This grim “American exceptionalism” is getting worse. Provisional 2016 figures from the Centers for Disease Control show a record 21 percent leap in drug deaths to over 65,000 in the latest 12 months.
Republican and Democratic administrations have followed patently ineffective drug policies whose stated goals were to punish recreational drug users while neglecting the urgent issue of addiction and abuse. The first Reagan-era National Drug Control Strategy declared war on casual drug use because its “highly contagious” example encourages new users and defiance of authority. Meanwhile, addicts were “the worst possible advertisement for new drug use,” an example to leave on public display to discourage others from drug use, even while many administrations paid little more than lip service to treatment programs.
This “harm maximization” concept has governed drug policy ever since, led by politicized initiatives like the White House Office of National Drug Control Policy, the National Center on Addiction and Substance Abuse, and the Partnership for Drug-Free Kids. The results of their dominance over drug policy have been calamitous.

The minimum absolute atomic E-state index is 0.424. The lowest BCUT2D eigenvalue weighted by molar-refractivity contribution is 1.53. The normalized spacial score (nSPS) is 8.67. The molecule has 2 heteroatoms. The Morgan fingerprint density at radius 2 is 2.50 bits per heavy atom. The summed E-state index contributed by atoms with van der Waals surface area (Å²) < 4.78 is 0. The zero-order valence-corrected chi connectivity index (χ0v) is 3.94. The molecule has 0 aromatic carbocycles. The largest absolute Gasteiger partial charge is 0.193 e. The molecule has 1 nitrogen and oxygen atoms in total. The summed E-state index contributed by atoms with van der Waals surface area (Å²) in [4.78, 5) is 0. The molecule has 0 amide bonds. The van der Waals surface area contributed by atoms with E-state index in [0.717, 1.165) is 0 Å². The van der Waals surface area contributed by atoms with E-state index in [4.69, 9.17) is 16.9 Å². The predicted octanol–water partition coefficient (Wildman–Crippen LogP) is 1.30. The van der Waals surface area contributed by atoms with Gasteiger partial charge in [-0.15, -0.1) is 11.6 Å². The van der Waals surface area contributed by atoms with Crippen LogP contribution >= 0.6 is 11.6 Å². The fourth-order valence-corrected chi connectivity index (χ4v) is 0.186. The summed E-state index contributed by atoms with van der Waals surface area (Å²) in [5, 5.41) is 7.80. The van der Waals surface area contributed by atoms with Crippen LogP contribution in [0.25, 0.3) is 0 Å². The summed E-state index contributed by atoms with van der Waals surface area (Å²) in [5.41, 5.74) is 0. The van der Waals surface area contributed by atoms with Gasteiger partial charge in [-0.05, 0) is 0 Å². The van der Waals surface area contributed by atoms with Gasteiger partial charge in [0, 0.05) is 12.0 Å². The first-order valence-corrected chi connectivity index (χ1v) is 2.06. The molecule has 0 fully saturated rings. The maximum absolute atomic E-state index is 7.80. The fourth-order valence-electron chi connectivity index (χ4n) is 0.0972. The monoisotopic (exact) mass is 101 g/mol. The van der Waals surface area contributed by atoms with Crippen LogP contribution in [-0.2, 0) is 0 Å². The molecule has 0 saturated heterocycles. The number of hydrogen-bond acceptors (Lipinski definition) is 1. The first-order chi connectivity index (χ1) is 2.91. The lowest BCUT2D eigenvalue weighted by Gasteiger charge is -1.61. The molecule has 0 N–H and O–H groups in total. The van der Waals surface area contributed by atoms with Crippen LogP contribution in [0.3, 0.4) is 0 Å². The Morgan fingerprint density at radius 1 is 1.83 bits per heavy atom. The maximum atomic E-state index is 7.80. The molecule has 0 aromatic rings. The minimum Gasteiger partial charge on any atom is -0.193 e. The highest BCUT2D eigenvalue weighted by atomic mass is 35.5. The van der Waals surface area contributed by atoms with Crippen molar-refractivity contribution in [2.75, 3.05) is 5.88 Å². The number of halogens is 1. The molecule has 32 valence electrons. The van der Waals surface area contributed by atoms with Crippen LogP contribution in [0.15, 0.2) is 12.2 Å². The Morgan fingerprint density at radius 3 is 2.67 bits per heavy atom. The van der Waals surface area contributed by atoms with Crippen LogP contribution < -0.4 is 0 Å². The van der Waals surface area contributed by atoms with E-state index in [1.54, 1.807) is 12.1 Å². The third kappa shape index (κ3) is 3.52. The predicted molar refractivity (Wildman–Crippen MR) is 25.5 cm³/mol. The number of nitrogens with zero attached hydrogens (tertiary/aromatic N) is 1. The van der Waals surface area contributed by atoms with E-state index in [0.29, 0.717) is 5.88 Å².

America’s 35-year war on drugs has expended over $1 trillion, arrested over 50 million people, incarcerated tens of millions, and spent billions on anti-drug ads in the largest, most sustained, most punitive anti-drug campaign any society has ever waged.
As the drug war escalated, the worst manifestation of drug abuse, deaths from illicit-drug overdoses, skyrocketed from 8,000 in 1980 to 65,000 in 2016.
The highest and fastest-rising rates of alcohol deaths (as for drug deaths) are among middle-aged Native, White, and Black populations.